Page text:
- Veth: Virtual Ethernet device is a virtual device that acts as a tunnel between network namespaces. These devices create interconnected peering between the two connected links and pass direct traffic between them. This concept mainly belongs to UNIX OS. On Windows OS it works differently.
Now that we are familiar with the basic terms, let’s start with our first observation. If you installed a Docker daemon and ran the following command
ip link show
You might notice that something has changed:
But what exactly changed? What is this MAC address? (check here that it’s not a physical NIC interface). docker0 is a virtual bridge interface created by Docker. It randomly chooses an address and subnet from a private defined range. All the Docker containers are connected to this bridge and use the NAT rules created by docker to communicate with the outside world. Remember the “channels” I mentioned above? Well, these channels are actually a veth “tunnel” (a bi-directional connection between each container namespace and the docker0 bridge).
For example, let’s analyze a simple Debian container:
docker run — rm -it debian:stable-slim
When drilling down its network setup and configuration we learn that the container (as any other Docker container) is an isolated virtual OS, so it maintains a unique namespace:
I highlighted the crucial points above: the docker holds layer 2 interface named eth0 and routes any IP address to the default gateway with IP 172.17.0.1, which is, unsurprisingly, our docker0 interface:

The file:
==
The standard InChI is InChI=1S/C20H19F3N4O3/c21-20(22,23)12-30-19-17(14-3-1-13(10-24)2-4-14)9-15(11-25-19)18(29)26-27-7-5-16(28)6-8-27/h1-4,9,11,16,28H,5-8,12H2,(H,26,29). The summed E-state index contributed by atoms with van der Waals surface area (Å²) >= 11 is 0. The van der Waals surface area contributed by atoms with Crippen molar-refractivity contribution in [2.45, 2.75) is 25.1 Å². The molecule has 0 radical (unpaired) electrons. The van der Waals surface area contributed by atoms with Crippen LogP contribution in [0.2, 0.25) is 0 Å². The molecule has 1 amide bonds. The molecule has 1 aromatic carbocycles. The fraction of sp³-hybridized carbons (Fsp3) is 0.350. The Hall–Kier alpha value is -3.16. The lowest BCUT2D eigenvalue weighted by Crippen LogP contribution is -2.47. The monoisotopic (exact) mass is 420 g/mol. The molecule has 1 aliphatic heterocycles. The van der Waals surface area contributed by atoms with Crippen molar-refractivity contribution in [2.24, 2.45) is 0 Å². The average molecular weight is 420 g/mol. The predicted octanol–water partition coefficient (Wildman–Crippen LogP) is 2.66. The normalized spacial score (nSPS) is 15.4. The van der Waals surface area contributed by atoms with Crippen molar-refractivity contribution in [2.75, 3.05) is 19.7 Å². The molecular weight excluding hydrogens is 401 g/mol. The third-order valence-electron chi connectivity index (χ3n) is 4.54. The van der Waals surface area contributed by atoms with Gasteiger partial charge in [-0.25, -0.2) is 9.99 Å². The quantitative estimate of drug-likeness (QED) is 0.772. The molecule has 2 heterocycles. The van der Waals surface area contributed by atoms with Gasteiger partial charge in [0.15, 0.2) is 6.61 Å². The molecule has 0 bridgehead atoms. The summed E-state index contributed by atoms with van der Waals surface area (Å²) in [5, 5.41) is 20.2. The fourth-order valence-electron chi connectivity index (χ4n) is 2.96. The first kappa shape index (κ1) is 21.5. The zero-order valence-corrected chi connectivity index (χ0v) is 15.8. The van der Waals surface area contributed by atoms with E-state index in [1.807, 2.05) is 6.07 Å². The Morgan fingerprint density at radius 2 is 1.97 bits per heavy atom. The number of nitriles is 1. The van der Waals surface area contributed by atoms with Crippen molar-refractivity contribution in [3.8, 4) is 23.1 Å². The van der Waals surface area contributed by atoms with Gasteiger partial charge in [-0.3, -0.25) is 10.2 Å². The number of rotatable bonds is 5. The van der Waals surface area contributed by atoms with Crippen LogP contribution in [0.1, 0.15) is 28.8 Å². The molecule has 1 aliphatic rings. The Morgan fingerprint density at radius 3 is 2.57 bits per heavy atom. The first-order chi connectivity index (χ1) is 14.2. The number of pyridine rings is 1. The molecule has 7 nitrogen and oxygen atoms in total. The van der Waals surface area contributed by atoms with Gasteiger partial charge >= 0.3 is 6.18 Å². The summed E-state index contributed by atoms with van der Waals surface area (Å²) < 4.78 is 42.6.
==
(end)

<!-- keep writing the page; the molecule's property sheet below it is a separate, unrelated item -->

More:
A respective veth (identifier vethad06c29) created in order to transfer traffic between the container and the bridge:
ip link show | grep veth
Moreover, as you can see, docker0 manages the LAN subnet 172.17.X.X with default gateway 172.17.0.1 (in our container above, its IP was 172.17.0.3 which satisfies the condition aforementioned). To conclude, we now understand how multiple containers can link each other via the Docker Bridge and via veth tunneling:
Docker and Kernel Networking
How can containers transfer data to the kernel, and from there, to the outside world? Let’s take a closer look at the process as we cover two network manipulation techniques that Docker uses to achieve its external communication capability:
- Port Forwarding — forwards traffic on a specific port from a container to the kernel.
- Host Networking — disables the network namespace stack isolation from the Docker host.
The examples below will demonstrate the communication pipeline for each use case.
Let’s review the current status of the kernel NAT rules. We’ll only filter the table which is consulted when a new connection has been established.